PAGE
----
There will be everything from hypercars to eco-minded electric vehicles having covers whipped off them, but the biggest news at the Frankfurt motor show is likely to be triggered by something thousands of miles away in China.
How so? The weekend's news that officialdom is about to declare a target end date for combustion-engined cars later this week has potential to send shockwaves through the industry. Similar announcements by the UK, France and India in recent months have been irrelevances compared with what the world's largest car market is planning.
The suspicion is that China will push hard for electrification - as a country reluctant to spend money with suppliers outside its own frontiers, a shortage of natural oil reserves has never sat well with China's economic planning. Likewise, its mass industrialisation programmes have prompted as many environmental concerns as they have induced economic progress. China has downplayed these concerns over the years, but increased globalisation has brought pressure that it must address, especially in big cities.
And then there is the alluring prospect of leap-frogging the world's established car makers. China has long been focused on the electric car as an opportunity, investing heavily to that end. If it could deliver a credible electric car for a lower price or with more range than is offered by established manufacturers, who's to say that today's accepted order couldn't be disrupted? You need only look to the mobile phone market to see what's possible. It is no coincidence that Chery is dipping a toe into European markets next year - Chinese car makers have always been ambitious to break beyond their borders, and this could be their opportunity.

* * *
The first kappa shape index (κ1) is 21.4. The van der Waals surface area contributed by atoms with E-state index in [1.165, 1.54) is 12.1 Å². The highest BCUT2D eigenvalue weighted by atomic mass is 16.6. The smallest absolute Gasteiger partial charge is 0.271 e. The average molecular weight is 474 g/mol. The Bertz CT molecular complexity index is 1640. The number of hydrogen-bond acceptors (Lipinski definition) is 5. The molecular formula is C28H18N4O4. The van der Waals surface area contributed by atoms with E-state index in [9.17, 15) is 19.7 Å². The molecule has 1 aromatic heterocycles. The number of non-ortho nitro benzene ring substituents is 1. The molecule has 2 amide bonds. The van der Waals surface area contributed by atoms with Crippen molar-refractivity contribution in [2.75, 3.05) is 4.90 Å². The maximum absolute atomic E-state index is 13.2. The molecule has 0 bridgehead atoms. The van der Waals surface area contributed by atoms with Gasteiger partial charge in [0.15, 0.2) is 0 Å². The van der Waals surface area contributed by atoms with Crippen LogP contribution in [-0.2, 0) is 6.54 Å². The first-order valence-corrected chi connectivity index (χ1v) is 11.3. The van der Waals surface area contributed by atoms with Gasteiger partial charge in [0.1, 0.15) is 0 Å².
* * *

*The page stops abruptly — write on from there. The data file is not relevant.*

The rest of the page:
How will the established car manufacturers camping out in Frankfurt react? That depends on what's announced, but the importance of the Chinese market has already been demonstrated by Honda and Toyota unveiling plans to develop electric cars for that market alone. The insinuation is that if they wanted to sell cars in China, they needed to play to the tune being set by the administration. Car makers will happily dance to the Chinese Government's tune if it keeps the factories and sales they've built there spinning.
Don't think this won't affect you, either, because the sway of the Chinese market is more than powerful enough to dictate how cars are developed. What China wants will likely influence what we drive.
China's struggle, in turn, will be creating a policy that works in a country that is home to millions living in poverty as well as tiers of the mega-rich. For the former group, existing combustion technology remains the most accessible source of mobility and will likely stay that way for decades to come. Pushing the big cities to electric would be enough to sway the global car market, but China may be required to go further than those areas. Whatever is announced should be taken very seriously indeed.